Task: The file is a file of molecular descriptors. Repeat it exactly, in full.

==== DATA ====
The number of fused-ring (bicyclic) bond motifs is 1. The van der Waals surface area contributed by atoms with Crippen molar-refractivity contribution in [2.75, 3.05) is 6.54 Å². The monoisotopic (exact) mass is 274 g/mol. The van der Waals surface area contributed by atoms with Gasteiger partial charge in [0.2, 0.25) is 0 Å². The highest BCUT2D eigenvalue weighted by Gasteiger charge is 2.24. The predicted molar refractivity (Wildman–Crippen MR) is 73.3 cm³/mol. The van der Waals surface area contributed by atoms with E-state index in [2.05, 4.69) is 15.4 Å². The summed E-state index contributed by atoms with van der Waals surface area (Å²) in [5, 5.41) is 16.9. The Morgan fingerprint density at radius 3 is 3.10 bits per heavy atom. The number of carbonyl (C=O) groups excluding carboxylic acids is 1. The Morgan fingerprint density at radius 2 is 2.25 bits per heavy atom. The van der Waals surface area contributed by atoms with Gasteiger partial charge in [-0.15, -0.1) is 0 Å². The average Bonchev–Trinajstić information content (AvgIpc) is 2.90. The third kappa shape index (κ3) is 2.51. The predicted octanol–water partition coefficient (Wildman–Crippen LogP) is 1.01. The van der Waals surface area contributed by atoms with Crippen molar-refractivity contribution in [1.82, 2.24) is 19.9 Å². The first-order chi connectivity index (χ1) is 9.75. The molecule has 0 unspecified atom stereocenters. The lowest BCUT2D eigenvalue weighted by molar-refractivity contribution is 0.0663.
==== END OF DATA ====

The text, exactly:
The number of fused-ring (bicyclic) bond motifs is 1. The van der Waals surface area contributed by atoms with Crippen molar-refractivity contribution in [2.75, 3.05) is 6.54 Å². The monoisotopic (exact) mass is 274 g/mol. The van der Waals surface area contributed by atoms with Gasteiger partial charge in [0.2, 0.25) is 0 Å². The highest BCUT2D eigenvalue weighted by Gasteiger charge is 2.24. The predicted molar refractivity (Wildman–Crippen MR) is 73.3 cm³/mol. The van der Waals surface area contributed by atoms with E-state index in [2.05, 4.69) is 15.4 Å². The summed E-state index contributed by atoms with van der Waals surface area (Å²) in [5, 5.41) is 16.9. The Morgan fingerprint density at radius 3 is 3.10 bits per heavy atom. The number of carbonyl (C=O) groups excluding carboxylic acids is 1. The Morgan fingerprint density at radius 2 is 2.25 bits per heavy atom. The van der Waals surface area contributed by atoms with Gasteiger partial charge in [-0.15, -0.1) is 0 Å². The average Bonchev–Trinajstić information content (AvgIpc) is 2.90. The third kappa shape index (κ3) is 2.51. The predicted octanol–water partition coefficient (Wildman–Crippen LogP) is 1.01. The van der Waals surface area contributed by atoms with Crippen molar-refractivity contribution in [1.82, 2.24) is 19.9 Å². The first-order chi connectivity index (χ1) is 9.75. The molecule has 0 unspecified atom stereocenters. The lowest BCUT2D eigenvalue weighted by molar-refractivity contribution is 0.0663.